On top of these complications, the energy consultant also warned me that radiant heat is not nearly as fast as forced air at changing the temperature of a house or a zone in the house. Radiant can take 2-3 hours to do its job while forced air is more like a matter of minutes. While this usually isn’t a big deal because most people keep their house at a relatively constant temperature, my house may present a difficult challenge because of all the west-facing glass (this is becoming a theme, I am noticing): on a cold, clear winter morning, it may be 30 degrees outside and the heating system would probably be cranking. But as soon as the sun hits the west glass in the afternoon, that could warm the house up naturally quite a bit. At that point, the heating system needs to ease up a bit. And then when the sun goes down, it needs to crank back up. Radiant heat is simply not as good as forced air for quickly adjusting to these sorts of things. And on top of that, radiant heat does not work perfectly under wood floors. It’s generally best under concrete, slate, or tile.

So anyway, with all of that to consider, I made the call to move forward with a natural gas powered forced air heating and cooling system. I may do a mini radiant heating pad to warm up the master bathroom tile, but that’s it. On the downside, it’s not as forward-thinking of an HVAC system as I was hoping for, but on the upside, it should be more comfortable, and it saves me probably $40k-$50k in total.

Asbestos, Lead Paint, Demolition, and The Economy

As you can probably deduce from the title, there are several unrelated things to cover in this post. Some more important than others.

First things first: I had NVL Laboratories check the house for asbestos and lead paint last week, and as expected, there’s a significant amount of both (mainly under floor tiles and on the exterior of the house). None of it is airborne, so that’s good, but it presents a bit of a challenge when taking the house down. You’re supposed to have a professional abatement team come in and dispose of the stuff in a special way.

That brings us to the subject of demolition. Build hooked me up with a great local non-profit organization called RE Store that is actually going to “deconstruct” most of the existing house piece by piece and sell the re-sellable elements as “vintage” building materials. Not only will this option save me a significant amount of money in demolition costs but it will save 52 tons of material from going to a landfill. This is really the best type of building decision: the kind that is environmentally friendly and saves you money. As if that wasn’t good enough, I can also write off the market value of the donated materials — $8500 — and get a nice tax refund out of it. It’s a win-win-win.

With regard to the timing of deconstruction/demolition, there is an opportunity to do it as early as December but my feeling is that it should occur as close to construction time as possible (spring). I just don’t like the idea of tearing down a house before the plans for the new one are even approved yet. I also don’t want my across the street neighbors to get too used to their newly sweeping water view. I think they may actually end up with a significantly better view than they have right now by the time I’m done, but their best view is clearly when my house is just a hole in the ground.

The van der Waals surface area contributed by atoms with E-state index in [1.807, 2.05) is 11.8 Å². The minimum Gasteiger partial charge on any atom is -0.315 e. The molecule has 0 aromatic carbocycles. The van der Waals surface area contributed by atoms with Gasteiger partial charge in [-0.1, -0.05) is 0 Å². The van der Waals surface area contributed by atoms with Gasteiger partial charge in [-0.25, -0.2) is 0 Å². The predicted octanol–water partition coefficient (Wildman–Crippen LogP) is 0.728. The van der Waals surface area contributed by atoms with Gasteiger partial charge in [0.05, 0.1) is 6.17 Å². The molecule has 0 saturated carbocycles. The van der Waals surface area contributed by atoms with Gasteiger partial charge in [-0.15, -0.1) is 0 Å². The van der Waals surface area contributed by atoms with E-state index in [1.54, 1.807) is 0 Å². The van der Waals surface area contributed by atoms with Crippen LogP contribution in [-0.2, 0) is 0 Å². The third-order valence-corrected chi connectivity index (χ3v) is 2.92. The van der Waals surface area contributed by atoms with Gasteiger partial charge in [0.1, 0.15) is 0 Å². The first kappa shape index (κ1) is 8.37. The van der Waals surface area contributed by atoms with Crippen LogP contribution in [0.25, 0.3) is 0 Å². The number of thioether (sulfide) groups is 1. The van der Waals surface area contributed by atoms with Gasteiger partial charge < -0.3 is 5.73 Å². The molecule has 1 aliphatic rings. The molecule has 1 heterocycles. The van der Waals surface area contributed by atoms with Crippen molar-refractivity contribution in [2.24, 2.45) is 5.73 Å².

So that brings us to the economy. I could probably do a whole post on this, but the long and short of it is as follows: the market and the economy in general have gone from bad in early 2008 to worse in mid 2008 to near catastrophic in October. I’m invested about as conservatively as you can get (mostly cash and muni bonds, very little equity exposure), but even with that conservative allocation, October and now November are really making me fear for the future of the economy. I remember clearly the 1987 crash and the dot-com bubble bursting, but in neither case did I think another Great Depression was possible. When you start to worry about whether your bank deposits are safe, how many millions of people are going to lose their jobs in 2008/2009, and how our government is going to deal with all of it, you reflexively move into “batten down the hatches” mode a bit.

My feeling as of now is that if things stay where they are at or get better, there shouldn’t be any change in my plans, but if the economy dives further off the cliff or I don’t think things have sufficiently stabilized by the spring, I may re-examine my construction schedule. I’ve prepared Build for this possibility, and they of course understand, being plenty in-tune with the markets and the economy themselves. It’s still game-on for now though. Permits are being applied for, documents are being submitted, and the project marches forward. Let’s hope Barry O. has the calming influence on the country and the economy that we think he can and let’s hope the market stops trading “like a lunatic on ecstasy”, as my favorite CNBC guy Steve Liesman likes to say.

Costs accrued during this stage:

Lead and asbestos testing$1,014.00

First Interior Renderings

The first interior renderings from Build are in and they look great. I’m really loving how the aluminum framed windows look on west wall of the living room. I’m a bit concerned that all of the interior wood will be overwhelming, but I won’t have a good feel for what it will actually look like until I see multiple angles.

Anyway, here are the two best-looking renderings: